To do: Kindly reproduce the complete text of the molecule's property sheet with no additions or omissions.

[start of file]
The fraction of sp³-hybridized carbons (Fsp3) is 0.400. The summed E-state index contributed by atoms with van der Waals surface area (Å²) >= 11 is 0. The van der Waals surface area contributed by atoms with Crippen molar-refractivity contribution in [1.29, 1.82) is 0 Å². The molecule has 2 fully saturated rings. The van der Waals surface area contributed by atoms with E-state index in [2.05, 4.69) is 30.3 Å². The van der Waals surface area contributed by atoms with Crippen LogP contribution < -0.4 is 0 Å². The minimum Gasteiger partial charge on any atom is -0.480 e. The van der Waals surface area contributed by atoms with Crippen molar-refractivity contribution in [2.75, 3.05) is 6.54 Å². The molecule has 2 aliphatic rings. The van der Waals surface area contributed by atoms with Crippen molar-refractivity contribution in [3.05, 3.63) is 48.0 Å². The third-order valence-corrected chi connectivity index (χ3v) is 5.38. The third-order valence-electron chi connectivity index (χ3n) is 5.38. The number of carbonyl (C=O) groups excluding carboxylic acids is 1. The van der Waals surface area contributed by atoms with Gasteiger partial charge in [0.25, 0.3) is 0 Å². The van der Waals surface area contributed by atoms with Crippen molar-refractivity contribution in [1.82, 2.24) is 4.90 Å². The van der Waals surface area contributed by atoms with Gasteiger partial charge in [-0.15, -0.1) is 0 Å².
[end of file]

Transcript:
The fraction of sp³-hybridized carbons (Fsp3) is 0.400. The summed E-state index contributed by atoms with van der Waals surface area (Å²) >= 11 is 0. The van der Waals surface area contributed by atoms with Crippen molar-refractivity contribution in [1.29, 1.82) is 0 Å². The molecule has 2 fully saturated rings. The van der Waals surface area contributed by atoms with E-state index in [2.05, 4.69) is 30.3 Å². The van der Waals surface area contributed by atoms with Crippen LogP contribution < -0.4 is 0 Å². The minimum Gasteiger partial charge on any atom is -0.480 e. The van der Waals surface area contributed by atoms with Crippen molar-refractivity contribution in [2.75, 3.05) is 6.54 Å². The molecule has 2 aliphatic rings. The van der Waals surface area contributed by atoms with Crippen molar-refractivity contribution in [3.05, 3.63) is 48.0 Å². The third-order valence-corrected chi connectivity index (χ3v) is 5.38. The third-order valence-electron chi connectivity index (χ3n) is 5.38. The number of carbonyl (C=O) groups excluding carboxylic acids is 1. The van der Waals surface area contributed by atoms with Gasteiger partial charge in [0.25, 0.3) is 0 Å². The van der Waals surface area contributed by atoms with Crippen molar-refractivity contribution in [1.82, 2.24) is 4.90 Å². The van der Waals surface area contributed by atoms with Gasteiger partial charge in [-0.15, -0.1) is 0 Å².